Bankers are more like fixed income investors, where the best outcome is a return of principal, plus a single digit interest rate spread on the principal.
The formula for winning that game is taking a large amount of relatively safe bets, with a pretty high confidence level that the risks involved are well known and quantified.
And so has gone the approach of most bankers, not only for their loan portfolios, but by extension their very business models, for literally centuries. This approach works well when the competitors are all similar and all are playing the same game by the same rules.
However, when new disruptive forces shake up the status quo, and new competitors this approach carries hidden risks.
Like the risk of not taking risk.
Enter the S Curve
Most businesses have S Curve growth cycles— a flattish early period during the business’s launch and early adoption, followed by a period of steeper growth which eventually declines as the business matures. If new products, customers or markets cannot be harnessed to jump to the next S curve, the business will die out.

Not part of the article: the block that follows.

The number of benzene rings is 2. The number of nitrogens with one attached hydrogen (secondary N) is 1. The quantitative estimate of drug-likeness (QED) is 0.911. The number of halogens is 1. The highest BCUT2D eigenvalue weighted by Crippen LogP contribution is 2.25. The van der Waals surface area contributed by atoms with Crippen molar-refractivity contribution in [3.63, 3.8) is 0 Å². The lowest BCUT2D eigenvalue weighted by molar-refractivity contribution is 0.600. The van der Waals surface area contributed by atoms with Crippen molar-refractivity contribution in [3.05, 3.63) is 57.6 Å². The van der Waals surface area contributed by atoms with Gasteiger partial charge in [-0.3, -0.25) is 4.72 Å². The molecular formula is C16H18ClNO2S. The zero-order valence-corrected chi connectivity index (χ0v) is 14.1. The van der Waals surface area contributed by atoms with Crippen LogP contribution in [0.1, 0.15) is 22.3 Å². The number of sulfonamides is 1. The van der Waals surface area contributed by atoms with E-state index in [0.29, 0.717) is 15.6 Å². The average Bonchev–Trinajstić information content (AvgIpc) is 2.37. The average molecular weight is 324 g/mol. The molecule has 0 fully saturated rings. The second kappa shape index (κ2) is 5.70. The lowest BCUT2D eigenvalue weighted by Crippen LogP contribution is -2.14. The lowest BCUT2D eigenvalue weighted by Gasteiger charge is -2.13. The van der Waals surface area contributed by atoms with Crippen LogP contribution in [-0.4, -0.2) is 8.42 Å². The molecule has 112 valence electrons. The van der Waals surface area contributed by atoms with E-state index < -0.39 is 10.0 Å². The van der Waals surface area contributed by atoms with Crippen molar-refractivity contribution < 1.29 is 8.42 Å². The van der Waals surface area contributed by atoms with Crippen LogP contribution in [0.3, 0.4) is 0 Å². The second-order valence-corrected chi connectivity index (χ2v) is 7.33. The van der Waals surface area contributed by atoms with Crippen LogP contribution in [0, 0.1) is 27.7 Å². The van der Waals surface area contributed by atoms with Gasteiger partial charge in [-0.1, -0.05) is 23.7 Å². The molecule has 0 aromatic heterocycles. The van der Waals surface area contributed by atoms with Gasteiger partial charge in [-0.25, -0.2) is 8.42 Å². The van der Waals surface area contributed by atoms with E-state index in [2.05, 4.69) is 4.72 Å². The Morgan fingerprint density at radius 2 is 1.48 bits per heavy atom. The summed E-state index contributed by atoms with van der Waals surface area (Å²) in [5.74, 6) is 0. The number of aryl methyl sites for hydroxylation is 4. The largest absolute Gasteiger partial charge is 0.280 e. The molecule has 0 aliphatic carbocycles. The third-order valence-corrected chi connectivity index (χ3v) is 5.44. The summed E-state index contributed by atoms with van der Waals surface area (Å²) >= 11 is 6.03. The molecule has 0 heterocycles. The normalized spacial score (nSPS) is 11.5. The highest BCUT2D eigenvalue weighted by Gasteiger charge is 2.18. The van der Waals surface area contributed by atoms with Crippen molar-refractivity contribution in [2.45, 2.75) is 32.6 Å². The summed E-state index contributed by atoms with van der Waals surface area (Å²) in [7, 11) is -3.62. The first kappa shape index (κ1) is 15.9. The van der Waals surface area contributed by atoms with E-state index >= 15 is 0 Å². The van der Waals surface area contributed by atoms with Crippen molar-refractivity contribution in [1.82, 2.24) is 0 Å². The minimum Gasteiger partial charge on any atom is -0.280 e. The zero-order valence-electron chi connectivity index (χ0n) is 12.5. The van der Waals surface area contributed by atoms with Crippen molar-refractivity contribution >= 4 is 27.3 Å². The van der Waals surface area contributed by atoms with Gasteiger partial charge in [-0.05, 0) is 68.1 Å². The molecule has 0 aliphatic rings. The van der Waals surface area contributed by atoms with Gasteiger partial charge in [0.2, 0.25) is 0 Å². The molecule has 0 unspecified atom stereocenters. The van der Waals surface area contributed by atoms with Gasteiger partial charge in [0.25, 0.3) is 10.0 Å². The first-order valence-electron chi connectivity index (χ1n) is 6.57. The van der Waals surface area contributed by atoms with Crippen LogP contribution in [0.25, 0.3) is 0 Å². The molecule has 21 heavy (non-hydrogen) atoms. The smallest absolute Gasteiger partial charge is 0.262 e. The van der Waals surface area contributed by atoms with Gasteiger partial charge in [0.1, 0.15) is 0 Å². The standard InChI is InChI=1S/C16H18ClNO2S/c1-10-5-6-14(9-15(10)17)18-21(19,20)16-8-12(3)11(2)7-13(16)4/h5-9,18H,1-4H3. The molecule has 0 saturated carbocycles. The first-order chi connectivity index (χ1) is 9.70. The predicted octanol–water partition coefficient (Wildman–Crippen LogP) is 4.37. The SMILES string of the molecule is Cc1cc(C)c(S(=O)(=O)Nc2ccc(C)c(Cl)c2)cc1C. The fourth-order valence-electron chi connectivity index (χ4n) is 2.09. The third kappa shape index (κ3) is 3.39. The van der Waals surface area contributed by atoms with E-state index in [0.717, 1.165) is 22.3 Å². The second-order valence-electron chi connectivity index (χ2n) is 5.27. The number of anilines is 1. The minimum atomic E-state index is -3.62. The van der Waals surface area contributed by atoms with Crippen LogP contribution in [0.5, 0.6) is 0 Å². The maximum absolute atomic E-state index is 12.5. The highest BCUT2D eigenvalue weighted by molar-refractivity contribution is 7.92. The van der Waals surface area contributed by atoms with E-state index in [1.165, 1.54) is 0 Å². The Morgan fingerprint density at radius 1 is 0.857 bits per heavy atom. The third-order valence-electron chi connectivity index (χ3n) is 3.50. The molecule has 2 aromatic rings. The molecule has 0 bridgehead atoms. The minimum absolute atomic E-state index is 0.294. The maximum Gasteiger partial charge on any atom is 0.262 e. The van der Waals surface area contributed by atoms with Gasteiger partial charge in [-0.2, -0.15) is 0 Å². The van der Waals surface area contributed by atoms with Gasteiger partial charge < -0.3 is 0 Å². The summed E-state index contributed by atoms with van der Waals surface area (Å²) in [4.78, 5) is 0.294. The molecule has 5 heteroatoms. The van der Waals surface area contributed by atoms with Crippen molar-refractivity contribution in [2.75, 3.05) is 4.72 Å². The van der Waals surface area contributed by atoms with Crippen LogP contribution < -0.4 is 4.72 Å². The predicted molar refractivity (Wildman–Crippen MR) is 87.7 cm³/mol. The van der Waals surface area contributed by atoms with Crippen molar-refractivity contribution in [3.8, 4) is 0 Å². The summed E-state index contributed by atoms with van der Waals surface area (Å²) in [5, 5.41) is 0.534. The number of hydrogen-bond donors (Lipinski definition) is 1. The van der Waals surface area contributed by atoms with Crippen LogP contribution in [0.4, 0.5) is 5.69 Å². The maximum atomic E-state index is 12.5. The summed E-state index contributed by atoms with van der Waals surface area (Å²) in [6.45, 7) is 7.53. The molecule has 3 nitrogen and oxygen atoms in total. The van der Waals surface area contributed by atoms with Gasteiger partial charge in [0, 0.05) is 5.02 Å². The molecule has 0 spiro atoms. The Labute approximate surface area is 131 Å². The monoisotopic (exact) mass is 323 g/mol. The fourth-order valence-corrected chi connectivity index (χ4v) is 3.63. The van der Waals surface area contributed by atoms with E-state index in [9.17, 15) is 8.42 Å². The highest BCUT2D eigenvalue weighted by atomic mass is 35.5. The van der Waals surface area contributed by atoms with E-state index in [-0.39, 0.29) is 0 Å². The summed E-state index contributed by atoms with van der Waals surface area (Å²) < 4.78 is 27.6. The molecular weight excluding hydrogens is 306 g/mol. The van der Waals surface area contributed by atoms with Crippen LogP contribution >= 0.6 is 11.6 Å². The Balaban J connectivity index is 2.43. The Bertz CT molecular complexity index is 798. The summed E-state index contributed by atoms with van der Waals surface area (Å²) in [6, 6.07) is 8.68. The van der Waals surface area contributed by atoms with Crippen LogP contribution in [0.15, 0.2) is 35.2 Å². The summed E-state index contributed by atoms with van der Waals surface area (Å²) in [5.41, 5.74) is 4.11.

How do they ‘jump the S-Curve’, as Paul Nunes and Tim Breen put it in their book Jumping the S-Curve: How to Beat the Growth Cycle, Get on Top, and Stay There? I think this is an especially troubling question for banking leaders.
This is a new phenomenon for banks, whose fixed-income investment approach to management has led to a more stable (and lower) growth trajectory, once adjusted for economic and interest rate cyclicality. In other words, what has historically caused variability in bank earnings has been changes in interest rates and economic conditions (and therefore loan losses and reserves), rather than major competitive shifts in the marketplace.